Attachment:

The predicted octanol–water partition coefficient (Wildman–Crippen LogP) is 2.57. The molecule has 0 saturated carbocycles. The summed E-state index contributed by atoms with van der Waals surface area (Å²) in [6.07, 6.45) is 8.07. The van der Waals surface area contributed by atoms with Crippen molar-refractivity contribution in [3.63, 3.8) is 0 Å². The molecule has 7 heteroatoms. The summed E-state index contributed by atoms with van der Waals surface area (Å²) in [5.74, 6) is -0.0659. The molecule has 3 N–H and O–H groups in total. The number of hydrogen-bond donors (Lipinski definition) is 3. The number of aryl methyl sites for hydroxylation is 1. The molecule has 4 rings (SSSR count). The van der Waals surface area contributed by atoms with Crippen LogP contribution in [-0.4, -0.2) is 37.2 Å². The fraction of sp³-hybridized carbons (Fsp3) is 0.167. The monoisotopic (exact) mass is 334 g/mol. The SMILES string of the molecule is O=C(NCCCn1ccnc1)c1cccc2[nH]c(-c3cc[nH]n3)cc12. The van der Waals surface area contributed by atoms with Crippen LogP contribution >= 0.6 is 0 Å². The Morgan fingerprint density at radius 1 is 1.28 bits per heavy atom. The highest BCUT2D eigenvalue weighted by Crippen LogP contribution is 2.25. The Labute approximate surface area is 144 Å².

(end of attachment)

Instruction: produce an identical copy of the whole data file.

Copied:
The predicted octanol–water partition coefficient (Wildman–Crippen LogP) is 2.57. The molecule has 0 saturated carbocycles. The summed E-state index contributed by atoms with van der Waals surface area (Å²) in [6.07, 6.45) is 8.07. The van der Waals surface area contributed by atoms with Crippen molar-refractivity contribution in [3.63, 3.8) is 0 Å². The molecule has 7 heteroatoms. The summed E-state index contributed by atoms with van der Waals surface area (Å²) in [5.74, 6) is -0.0659. The molecule has 3 N–H and O–H groups in total. The number of hydrogen-bond donors (Lipinski definition) is 3. The number of aryl methyl sites for hydroxylation is 1. The molecule has 4 rings (SSSR count). The van der Waals surface area contributed by atoms with Crippen LogP contribution in [-0.4, -0.2) is 37.2 Å². The fraction of sp³-hybridized carbons (Fsp3) is 0.167. The monoisotopic (exact) mass is 334 g/mol. The SMILES string of the molecule is O=C(NCCCn1ccnc1)c1cccc2[nH]c(-c3cc[nH]n3)cc12. The van der Waals surface area contributed by atoms with Crippen LogP contribution >= 0.6 is 0 Å². The Morgan fingerprint density at radius 1 is 1.28 bits per heavy atom. The highest BCUT2D eigenvalue weighted by Crippen LogP contribution is 2.25. The Labute approximate surface area is 144 Å².